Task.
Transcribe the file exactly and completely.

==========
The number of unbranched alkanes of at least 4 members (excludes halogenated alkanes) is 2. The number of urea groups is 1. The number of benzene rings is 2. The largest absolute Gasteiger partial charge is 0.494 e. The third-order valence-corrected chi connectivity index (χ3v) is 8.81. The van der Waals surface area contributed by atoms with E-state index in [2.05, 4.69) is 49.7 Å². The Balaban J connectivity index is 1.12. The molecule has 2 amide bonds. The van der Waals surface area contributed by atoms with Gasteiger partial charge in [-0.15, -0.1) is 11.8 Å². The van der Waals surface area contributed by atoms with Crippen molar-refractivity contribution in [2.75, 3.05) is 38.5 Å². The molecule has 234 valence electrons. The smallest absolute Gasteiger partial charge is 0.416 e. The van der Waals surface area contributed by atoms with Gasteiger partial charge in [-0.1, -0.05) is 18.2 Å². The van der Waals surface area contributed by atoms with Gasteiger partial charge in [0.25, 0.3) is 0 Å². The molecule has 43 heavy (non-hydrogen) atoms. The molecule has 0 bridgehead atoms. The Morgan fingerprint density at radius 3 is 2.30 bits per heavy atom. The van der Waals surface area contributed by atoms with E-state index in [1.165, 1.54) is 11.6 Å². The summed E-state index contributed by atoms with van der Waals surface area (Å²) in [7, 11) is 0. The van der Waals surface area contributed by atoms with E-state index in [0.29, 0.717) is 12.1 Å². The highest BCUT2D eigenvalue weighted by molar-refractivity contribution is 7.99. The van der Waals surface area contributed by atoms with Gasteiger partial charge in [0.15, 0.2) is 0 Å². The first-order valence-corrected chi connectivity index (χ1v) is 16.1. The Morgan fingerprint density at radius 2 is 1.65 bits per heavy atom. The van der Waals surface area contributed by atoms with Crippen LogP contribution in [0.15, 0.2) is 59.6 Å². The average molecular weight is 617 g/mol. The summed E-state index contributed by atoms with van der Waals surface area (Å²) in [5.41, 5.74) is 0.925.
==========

The number of unbranched alkanes of at least 4 members (excludes halogenated alkanes) is 2. The number of urea groups is 1. The number of benzene rings is 2. The largest absolute Gasteiger partial charge is 0.494 e. The third-order valence-corrected chi connectivity index (χ3v) is 8.81. The van der Waals surface area contributed by atoms with E-state index in [2.05, 4.69) is 49.7 Å². The Balaban J connectivity index is 1.12. The molecule has 2 amide bonds. The van der Waals surface area contributed by atoms with Gasteiger partial charge in [-0.15, -0.1) is 11.8 Å². The van der Waals surface area contributed by atoms with Crippen molar-refractivity contribution in [2.75, 3.05) is 38.5 Å². The molecule has 234 valence electrons. The smallest absolute Gasteiger partial charge is 0.416 e. The van der Waals surface area contributed by atoms with Gasteiger partial charge in [-0.1, -0.05) is 18.2 Å². The van der Waals surface area contributed by atoms with Gasteiger partial charge in [0.25, 0.3) is 0 Å². The molecule has 43 heavy (non-hydrogen) atoms. The molecule has 0 bridgehead atoms. The Morgan fingerprint density at radius 3 is 2.30 bits per heavy atom. The van der Waals surface area contributed by atoms with E-state index in [1.165, 1.54) is 11.6 Å². The summed E-state index contributed by atoms with van der Waals surface area (Å²) in [7, 11) is 0. The van der Waals surface area contributed by atoms with E-state index in [0.29, 0.717) is 12.1 Å². The highest BCUT2D eigenvalue weighted by molar-refractivity contribution is 7.99. The van der Waals surface area contributed by atoms with Gasteiger partial charge in [0.15, 0.2) is 0 Å². The first-order valence-corrected chi connectivity index (χ1v) is 16.1. The Morgan fingerprint density at radius 2 is 1.65 bits per heavy atom. The van der Waals surface area contributed by atoms with Crippen LogP contribution in [0.15, 0.2) is 59.6 Å². The average molecular weight is 617 g/mol. The summed E-state index contributed by atoms with van der Waals surface area (Å²) in [5.41, 5.74) is 0.925.